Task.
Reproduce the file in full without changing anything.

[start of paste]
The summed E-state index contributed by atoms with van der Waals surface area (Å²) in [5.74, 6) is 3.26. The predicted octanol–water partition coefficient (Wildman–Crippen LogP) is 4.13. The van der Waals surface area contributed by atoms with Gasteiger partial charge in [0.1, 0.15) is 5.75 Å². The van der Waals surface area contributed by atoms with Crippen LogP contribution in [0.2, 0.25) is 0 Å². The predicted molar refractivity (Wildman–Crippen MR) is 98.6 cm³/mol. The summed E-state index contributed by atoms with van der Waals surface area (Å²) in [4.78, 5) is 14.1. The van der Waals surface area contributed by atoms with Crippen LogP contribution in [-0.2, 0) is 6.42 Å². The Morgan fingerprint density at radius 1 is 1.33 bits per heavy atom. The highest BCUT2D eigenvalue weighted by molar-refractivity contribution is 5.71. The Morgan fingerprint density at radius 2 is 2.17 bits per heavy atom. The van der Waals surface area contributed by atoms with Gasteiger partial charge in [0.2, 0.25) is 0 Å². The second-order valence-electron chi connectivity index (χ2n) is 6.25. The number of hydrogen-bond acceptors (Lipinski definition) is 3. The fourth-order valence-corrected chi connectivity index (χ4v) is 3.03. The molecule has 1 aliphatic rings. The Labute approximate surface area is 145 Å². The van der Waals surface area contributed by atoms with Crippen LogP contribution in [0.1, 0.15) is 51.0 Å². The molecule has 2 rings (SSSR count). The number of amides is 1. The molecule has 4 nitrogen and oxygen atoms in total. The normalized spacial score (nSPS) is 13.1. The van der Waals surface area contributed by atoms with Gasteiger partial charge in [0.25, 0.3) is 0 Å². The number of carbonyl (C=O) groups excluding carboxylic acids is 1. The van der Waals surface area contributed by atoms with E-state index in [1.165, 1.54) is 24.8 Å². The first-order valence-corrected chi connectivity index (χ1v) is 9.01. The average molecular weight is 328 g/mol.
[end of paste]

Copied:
The summed E-state index contributed by atoms with van der Waals surface area (Å²) in [5.74, 6) is 3.26. The predicted octanol–water partition coefficient (Wildman–Crippen LogP) is 4.13. The van der Waals surface area contributed by atoms with Gasteiger partial charge in [0.1, 0.15) is 5.75 Å². The van der Waals surface area contributed by atoms with Crippen LogP contribution in [0.2, 0.25) is 0 Å². The predicted molar refractivity (Wildman–Crippen MR) is 98.6 cm³/mol. The summed E-state index contributed by atoms with van der Waals surface area (Å²) in [4.78, 5) is 14.1. The van der Waals surface area contributed by atoms with Crippen LogP contribution in [-0.2, 0) is 6.42 Å². The Morgan fingerprint density at radius 1 is 1.33 bits per heavy atom. The highest BCUT2D eigenvalue weighted by molar-refractivity contribution is 5.71. The Morgan fingerprint density at radius 2 is 2.17 bits per heavy atom. The van der Waals surface area contributed by atoms with Gasteiger partial charge in [0.2, 0.25) is 0 Å². The second-order valence-electron chi connectivity index (χ2n) is 6.25. The number of hydrogen-bond acceptors (Lipinski definition) is 3. The fourth-order valence-corrected chi connectivity index (χ4v) is 3.03. The molecule has 1 aliphatic rings. The Labute approximate surface area is 145 Å². The van der Waals surface area contributed by atoms with Crippen LogP contribution in [0.1, 0.15) is 51.0 Å². The molecule has 2 rings (SSSR count). The number of amides is 1. The molecule has 4 nitrogen and oxygen atoms in total. The normalized spacial score (nSPS) is 13.1. The van der Waals surface area contributed by atoms with Gasteiger partial charge in [0.25, 0.3) is 0 Å². The number of carbonyl (C=O) groups excluding carboxylic acids is 1. The van der Waals surface area contributed by atoms with E-state index in [1.165, 1.54) is 24.8 Å². The first-order valence-corrected chi connectivity index (χ1v) is 9.01. The average molecular weight is 328 g/mol.